Depigmentation is the lightening of the skin or loss of pigment. It can be caused by a number of local and systemic conditions. The pigment loss can be 1. Partial from injury to the skin 2. Complete, which may be caused by vitiligo. 3. Temporary from tinea versicolor ( fungal infection of the skin) 4. Permanent from albinism.
The main symptom of skin depigmentation is white spots and/or white patches all over the skin. These appear like milky white patches on the skin. Other less common signs may include premature whitening or graying of hair on the scalp, eyelashes, eyebrows or beard.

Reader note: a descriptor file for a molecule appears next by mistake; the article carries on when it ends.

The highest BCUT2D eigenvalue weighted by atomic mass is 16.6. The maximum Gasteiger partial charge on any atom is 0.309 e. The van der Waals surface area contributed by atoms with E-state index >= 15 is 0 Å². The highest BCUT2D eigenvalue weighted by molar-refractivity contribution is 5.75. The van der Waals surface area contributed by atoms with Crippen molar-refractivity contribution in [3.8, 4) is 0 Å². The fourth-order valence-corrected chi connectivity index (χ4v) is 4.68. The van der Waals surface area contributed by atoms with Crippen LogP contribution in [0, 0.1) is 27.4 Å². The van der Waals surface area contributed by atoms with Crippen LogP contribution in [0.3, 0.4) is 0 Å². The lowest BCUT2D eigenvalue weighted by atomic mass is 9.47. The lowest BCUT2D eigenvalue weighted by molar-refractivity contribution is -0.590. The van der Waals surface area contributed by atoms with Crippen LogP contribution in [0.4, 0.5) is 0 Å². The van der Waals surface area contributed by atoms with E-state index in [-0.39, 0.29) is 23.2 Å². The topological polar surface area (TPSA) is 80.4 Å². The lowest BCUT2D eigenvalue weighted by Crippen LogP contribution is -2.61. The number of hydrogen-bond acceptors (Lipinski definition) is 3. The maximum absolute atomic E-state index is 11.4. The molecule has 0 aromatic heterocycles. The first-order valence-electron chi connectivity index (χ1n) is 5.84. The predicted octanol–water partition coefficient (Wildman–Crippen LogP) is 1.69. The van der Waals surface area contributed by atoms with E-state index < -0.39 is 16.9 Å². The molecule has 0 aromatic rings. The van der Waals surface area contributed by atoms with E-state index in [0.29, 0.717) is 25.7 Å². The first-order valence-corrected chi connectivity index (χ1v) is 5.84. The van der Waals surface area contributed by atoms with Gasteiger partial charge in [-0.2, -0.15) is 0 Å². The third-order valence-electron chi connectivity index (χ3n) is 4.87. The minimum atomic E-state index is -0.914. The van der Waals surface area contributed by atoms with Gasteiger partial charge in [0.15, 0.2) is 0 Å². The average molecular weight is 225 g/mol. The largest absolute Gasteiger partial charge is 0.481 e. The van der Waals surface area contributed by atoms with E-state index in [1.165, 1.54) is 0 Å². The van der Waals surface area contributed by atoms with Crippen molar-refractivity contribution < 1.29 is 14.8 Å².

Areas commonly affected: These include armpits, genitals, groin, fingers, area around the mouth and eyes.
Treatment When the disease is of limited scale, topical treatments can be used but when a large surface of the body is affected, ultraviolet light (UV) therapy is recommended alone or in combination with topical treatments.
Complications of skin depigmentation: People with skin depigmentation may be at an increased risk of eye problems such as inflammation of the iris and hearing loss; they may also suffer from side effects of treatment, including dry skin and itching, sunburn and skin cancer, low self-esteem, low self-confidence and social and/or psychological distress.
Things to avoid: 1. Intense sunlight. Do not stay out in the sun for long because it may cause more discolouration. 2. Keep off sour juices. They tend to shift the pH of the body to acidic. Increase your intake of alkaline-based foods, which help in melanin production. 3. Avoid sea foods that contain contaminants such as mercury which aggravate the condition.